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Measurement of Lysosomal Size and Lysosomal Marker Intensities in Adult Caenorhabditis elegans    

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Original research article

A brief version of this protocol appeared in:
Genetics
Feb 2016

Abstract

Assays have been developed to study trafficking in various tissues of Caenorhabditis elegans. Adult C. elegans intestinal cells are large and have extensive endocytic networks, thus making them a good system for deciphering the endocytic pathway using live imaging techniques. However, the presence of auto-fluorescent gut granules in adult intestine can interfere with the signals of endocytic compartment reporters, like GFP. Here we demonstrate a protocol adapted from the original method developed by the Grant laboratory to identify signals from reporters in adult intestinal cells. The goal of this protocol is to identify endocytic compartments tagged with fluorescent markers without any confounding effects of background autofluorescent gut granules in adult intestinal cells of Caenorhabditis elegans.

Keywords: C. elegans, Intestine, Endocytosis, Gut granule, Confocal microscopy, Lysosome

Background

Caenorhabditis elegans is a multicellular organism that has been used to study endocytic trafficking. Originally, assays were developed to study endocytosis in C. elegans oocytes, embryos, and coelomocytes (scavenger cells). Briefly, the assays in oocytes and embryos were performed by measuring the intensities and sizes of compartments containing a yolk protein-green fluorescent protein reporter (VIT-2::GFP) in intestinal compartments at the comma to ‘1.5 fold’ stages of development (Grant and Hirsh, 1999; Schaheen et al., 2006a). In adults, the intensities and sizes of compartments containing GFP (secreted from body wall muscle cells into the psuedocoelom and endocytosed by coelomocytes) were measured in the coelomocytes of transgenic adult C. elegans expressing Pmyo-3::ssGFP (signal sequence-GFP fusion protein) (Treusch et al., 2004). These assays have been used to identify and to elucidate functions of mediators of the endocytic pathway (Fares and Greenwald, 2001a and 2001b; Schaheen et al., 2006b; Huynh et al., 2016).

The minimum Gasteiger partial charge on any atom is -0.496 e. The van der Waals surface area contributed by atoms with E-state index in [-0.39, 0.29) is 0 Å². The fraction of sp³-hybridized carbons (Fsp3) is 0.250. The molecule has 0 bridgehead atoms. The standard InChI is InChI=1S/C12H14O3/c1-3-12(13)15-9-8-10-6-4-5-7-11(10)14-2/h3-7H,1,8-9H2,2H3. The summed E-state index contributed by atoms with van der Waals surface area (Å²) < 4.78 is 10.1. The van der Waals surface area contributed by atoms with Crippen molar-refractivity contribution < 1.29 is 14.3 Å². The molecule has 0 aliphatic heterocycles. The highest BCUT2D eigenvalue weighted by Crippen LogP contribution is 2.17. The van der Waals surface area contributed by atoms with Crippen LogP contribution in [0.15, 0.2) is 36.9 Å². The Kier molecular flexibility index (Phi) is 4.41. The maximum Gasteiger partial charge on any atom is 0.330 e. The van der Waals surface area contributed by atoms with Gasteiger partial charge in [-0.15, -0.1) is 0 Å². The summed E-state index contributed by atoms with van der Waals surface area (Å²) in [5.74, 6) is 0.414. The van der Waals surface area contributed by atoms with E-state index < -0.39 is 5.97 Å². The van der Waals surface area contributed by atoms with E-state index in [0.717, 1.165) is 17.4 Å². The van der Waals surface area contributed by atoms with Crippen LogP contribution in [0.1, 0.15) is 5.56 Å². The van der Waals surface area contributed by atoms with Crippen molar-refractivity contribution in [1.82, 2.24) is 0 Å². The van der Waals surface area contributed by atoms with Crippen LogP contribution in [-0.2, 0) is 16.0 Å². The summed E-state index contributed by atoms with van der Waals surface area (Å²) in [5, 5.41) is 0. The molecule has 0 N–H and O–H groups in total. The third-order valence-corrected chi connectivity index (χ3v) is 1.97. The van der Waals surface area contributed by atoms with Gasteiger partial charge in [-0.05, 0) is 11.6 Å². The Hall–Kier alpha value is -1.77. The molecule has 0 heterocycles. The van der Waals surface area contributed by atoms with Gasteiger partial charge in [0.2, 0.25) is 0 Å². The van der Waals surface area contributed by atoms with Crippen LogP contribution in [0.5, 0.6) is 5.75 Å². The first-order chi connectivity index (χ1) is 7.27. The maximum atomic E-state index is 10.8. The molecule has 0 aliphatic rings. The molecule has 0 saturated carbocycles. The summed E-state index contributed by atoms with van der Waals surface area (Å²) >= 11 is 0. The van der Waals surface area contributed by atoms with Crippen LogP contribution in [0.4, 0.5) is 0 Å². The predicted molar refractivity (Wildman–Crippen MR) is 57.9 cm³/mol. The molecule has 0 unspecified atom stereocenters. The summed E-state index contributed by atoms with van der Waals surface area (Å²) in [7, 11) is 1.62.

Here, we present an assay that can be used to study endocytosis in another C. elegans tissue. Adult intestinal cells of C. elegans are large and are thus also a great system for deciphering the endocytic pathway using live imaging techniques. The functions of intestinal cells include food assimilation and synthesis, storage of macromolecules, stress response, and host-pathogen interactions (McGhee, 2007). However, one of the main challenges of studying endocytic transport by live imaging in adult intestinal cells is the prevalence of auto-fluorescent gut granules that interfere with the unambiguous determination of bona fide endocytic compartment reporter (like GFP) signals and therefore bias qualitative and quantitative studies (Clokey and Jacobson, 1986). We therefore adapted a method developed by the Grant laboratory to conclusively identify signals from reporters in adult intestinal cells (Gleason et al., 2016; Huynh et al., 2016).